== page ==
We already mentioned lazy loading capabilities as a method to avoid the need to over-compress. Caching can also be used, especially if you have national or international reach. There are website caching services so images can be served to someone local to them instead of from wherever your host is.

Here is an example. Let’s say your web host is in Los Angeles and your website sits on a server there. But you have potential customers in Chicago, New York, and London. So, in theory when people in these far away cities try to access your website, they will load more slowly the farther away it is. With a caching service, they have servers locally in Chicago, New York, London, and more. They store a recent copy of your website here so people in these locations don’t have to fetch your site all the way from Los Angeles. This includes the images on your site. So, instead of over-compressing, consider a caching service.

Examples of What Over-Compressing an Image Can Do

Here are examples of image compressions.

examples of what image compression for SEO can do to a headshot
This headshot is 400x400 pixels and compressed to be 60 KB, a very reasonable file size, especially for a headshot.
examples of what image compression for SEO can do to a headshot
Same size but more compression so the file size is now around 43 KB. Can you tell if quality has degraded?
examples of what image compression for SEO can do to a headshot
And now more compression, to 30 KB. Look carefully and you can start to tell it is degraded.
examples of what image compression for SEO can do to a headshot
Often, images compressed by caching services or plugins, or by web developers, can start to look blurry, like this 25 KB image of the same dimensions.
examples of what image compression for SEO can do to a headshot
This last one is compressed to just 8 KB in size but it is paying for it. Compare the quality to the first one and you’ll see it doesn’t stand up to it. This is unnecessary when 60 KB is perfectly reasonable, even with 10 or 20 headshots on a page (with best practices like lazy loading).

Assuming you are on a decent Internet connection and not on an LTE phone in the Himalayas, did any of the above images load any more slowly than another? So, why sacrifice quality.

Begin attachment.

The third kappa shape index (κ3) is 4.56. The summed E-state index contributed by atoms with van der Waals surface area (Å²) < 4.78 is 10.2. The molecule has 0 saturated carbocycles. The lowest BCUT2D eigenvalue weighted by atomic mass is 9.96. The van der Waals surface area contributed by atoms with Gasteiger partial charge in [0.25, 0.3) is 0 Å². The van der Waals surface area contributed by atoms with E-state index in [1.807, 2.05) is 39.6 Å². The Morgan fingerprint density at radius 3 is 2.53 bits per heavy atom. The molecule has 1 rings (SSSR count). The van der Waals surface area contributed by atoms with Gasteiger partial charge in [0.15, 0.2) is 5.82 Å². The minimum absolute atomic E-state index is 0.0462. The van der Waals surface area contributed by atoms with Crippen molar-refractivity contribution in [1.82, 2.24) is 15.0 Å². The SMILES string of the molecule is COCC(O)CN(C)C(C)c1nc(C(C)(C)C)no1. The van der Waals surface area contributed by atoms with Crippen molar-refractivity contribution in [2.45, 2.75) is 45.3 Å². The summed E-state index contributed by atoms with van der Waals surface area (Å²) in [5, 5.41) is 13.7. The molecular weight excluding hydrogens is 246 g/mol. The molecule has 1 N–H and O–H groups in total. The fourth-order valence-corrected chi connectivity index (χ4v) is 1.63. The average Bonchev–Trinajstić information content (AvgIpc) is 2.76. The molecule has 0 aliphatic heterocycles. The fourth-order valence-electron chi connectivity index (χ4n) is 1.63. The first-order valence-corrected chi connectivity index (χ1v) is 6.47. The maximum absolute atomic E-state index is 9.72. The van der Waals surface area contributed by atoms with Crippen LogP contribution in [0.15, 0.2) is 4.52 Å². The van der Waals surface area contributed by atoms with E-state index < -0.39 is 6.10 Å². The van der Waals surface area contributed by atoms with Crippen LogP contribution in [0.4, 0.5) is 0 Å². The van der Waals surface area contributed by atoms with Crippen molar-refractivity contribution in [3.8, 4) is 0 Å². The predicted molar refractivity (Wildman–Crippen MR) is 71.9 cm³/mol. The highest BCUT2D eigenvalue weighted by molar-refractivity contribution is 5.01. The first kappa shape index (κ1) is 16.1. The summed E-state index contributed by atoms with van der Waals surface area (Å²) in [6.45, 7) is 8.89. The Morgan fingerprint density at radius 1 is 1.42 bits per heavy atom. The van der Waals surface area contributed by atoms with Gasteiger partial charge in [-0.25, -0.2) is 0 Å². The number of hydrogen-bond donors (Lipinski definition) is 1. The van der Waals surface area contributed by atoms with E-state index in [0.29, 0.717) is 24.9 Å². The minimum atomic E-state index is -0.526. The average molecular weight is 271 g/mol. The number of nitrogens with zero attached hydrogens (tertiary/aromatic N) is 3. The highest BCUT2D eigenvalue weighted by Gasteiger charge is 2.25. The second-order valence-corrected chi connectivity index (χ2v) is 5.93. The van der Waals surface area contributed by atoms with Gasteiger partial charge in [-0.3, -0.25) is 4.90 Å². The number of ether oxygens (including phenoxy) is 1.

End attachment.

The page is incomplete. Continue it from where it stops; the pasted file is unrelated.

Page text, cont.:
What You Can Do to Avoid Your Web Developer Over-Compressing Your Headshot

Ask your web developer what size requirements they have (dimensions in pixels). When you do, you can also ask them what crop factor they want, like 8×10, 5×7 or 1×1. You can share this information with your photographer. A knowledgeable photographer might be able to size and compress the image better than your web developer, saving the quality. Also ask your web developer if there is a file size they are trying to stay under (for example, 100 KB). Again, provide this information to your photographer.

Another important note is that some caching services and technologies have built-in compression for images. So, now your web developer and your caching service have double compressed your images.

Furthermore, caching services can do a terrible job of it, again because they are there to optimize for speed too not image quality. If you can, keep control of your image compression instead of relying on your cache technology to do this. There are usually options to cache without compressing images so you can do that yourself.

Keeping image quality on a website should be more important to web developers. But they are pressured to improve speed results by the powers that be in search technology. It’s unfortunate that search technology companies don’t consider that for certain pages image is everything and that these pages should not be penalized as a result. It’s like having the Mona Lisa in a museum being covered by a tarp because the museum manager decided it takes too long for people to see it.